The Syrian government has called local truces near Damascus and in the northern province of Latakia but has excluded the main battlefield in Aleppo.
A new "regime of calm" began at 1am on Saturday and is scheduled to last one day in the capital's eastern Ghouta suburb and three days in the northern countryside of the coastal province of Latakia, the army said in a statement.
The truces seemed to be holding as of Saturday morning, but air strikes resumed in Aleppo, hitting at least two areas.
By excluding Aleppo, scene of the worst recent violence, the narrow truces were unlikely to resurrect a ceasefire and peace talks that have collapsed this week.
The surge in fighting in the city - home to more than two million people - showed "monstrous disregard" for civilian lives, the United Nations said.
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In the latest violence, government strikes hit three clinics in rebel-held districts of the city, rescue workers and sources in the city said.
One strike on the al-Marja neighbourhood wounded several people, including at least one nurse, the civil defence, known as the White Helmets, said.
Other medical facilities were destroyed in Bustan Qaser and al-Qoba, as well as three mosques.
No deaths were reported after the attacks but at least 10 civilians died in separate strikes in the Bustan Qaser neighbourhood.
The Syrian military denied it was behind the shelling, instead blaming "terrorists targeting citizens".
The clinic in al-Marja had been providing dental services and treatment for chronic illnesses for about five years.
Al Jazeera's Andrew Simmons, reporting from the Syria-Turkey border, said the clinic had been effectively destroyed in the strike.
"This is a medical centre that deals with chronic illnesses and dental surgery," he said. "But it is being used, obviously every facility possible is being used, for medical treatment in Aleppo right now."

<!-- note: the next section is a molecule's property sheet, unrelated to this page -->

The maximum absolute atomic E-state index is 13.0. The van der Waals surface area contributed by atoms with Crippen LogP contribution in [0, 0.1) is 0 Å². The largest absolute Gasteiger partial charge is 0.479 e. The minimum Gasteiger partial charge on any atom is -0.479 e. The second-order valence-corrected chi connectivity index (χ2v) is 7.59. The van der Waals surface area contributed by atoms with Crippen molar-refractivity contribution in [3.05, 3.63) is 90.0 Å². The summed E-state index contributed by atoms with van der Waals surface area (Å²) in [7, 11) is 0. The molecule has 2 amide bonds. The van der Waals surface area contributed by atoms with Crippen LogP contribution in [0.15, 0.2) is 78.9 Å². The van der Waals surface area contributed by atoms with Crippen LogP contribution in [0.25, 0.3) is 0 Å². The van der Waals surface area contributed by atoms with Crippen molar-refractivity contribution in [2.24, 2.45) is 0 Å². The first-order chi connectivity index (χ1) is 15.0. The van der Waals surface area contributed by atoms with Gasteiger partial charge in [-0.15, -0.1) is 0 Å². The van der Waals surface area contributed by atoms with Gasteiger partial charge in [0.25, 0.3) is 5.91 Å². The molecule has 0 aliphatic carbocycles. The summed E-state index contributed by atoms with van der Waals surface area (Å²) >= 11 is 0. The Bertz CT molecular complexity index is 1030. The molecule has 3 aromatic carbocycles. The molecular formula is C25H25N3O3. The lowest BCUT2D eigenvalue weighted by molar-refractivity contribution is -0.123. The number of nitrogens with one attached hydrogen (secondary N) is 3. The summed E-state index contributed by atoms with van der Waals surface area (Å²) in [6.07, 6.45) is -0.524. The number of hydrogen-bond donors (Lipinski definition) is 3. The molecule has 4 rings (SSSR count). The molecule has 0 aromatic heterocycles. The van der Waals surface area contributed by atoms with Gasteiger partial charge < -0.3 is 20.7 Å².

|A medical facility hit by an air strike [Al Jazeera]
'Violence is soaring'
Earlier this week, at least 50 people were killed - including two doctors - when air strikes hit the Al-Quds hospital and a nearby block of flats in the rebel-held Sukkari neighbourhood, according to Doctors Without Borders.
The attack on the hospital, which is supported by Doctors Without Borders, has been roundly condemned by world leaders, including US Secretary of State John Kerry, who said it appeared to be a "deliberate strike".
More than 200 civilians have been killed in Aleppo over the past week as rebels have pounded government-held neighbourhoods with rocket and artillery fire, and the government has hit rebel areas with air raids.
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On Friday, air strikes on rebel-held districts killed two civilians, one of them a child, the Syrian Observatory for Human Rights said.
In Geneva, the UN High Commissioner for Human Rights said the latest reports of civilian deaths in Syria revealed a "monstrous disregard for civilian lives by all parties to the conflict".
In a statement released on Friday, Zeid Ra'ad Al Hussein urged all sides to step back from a return to an all-out war.
The UN official said "the violence is soaring back to the levels we saw prior to the cessation of hostilities" in late February. He added that targeting medical facilities and markets could "amount to war crimes".
Source: Al Jazeera and agencies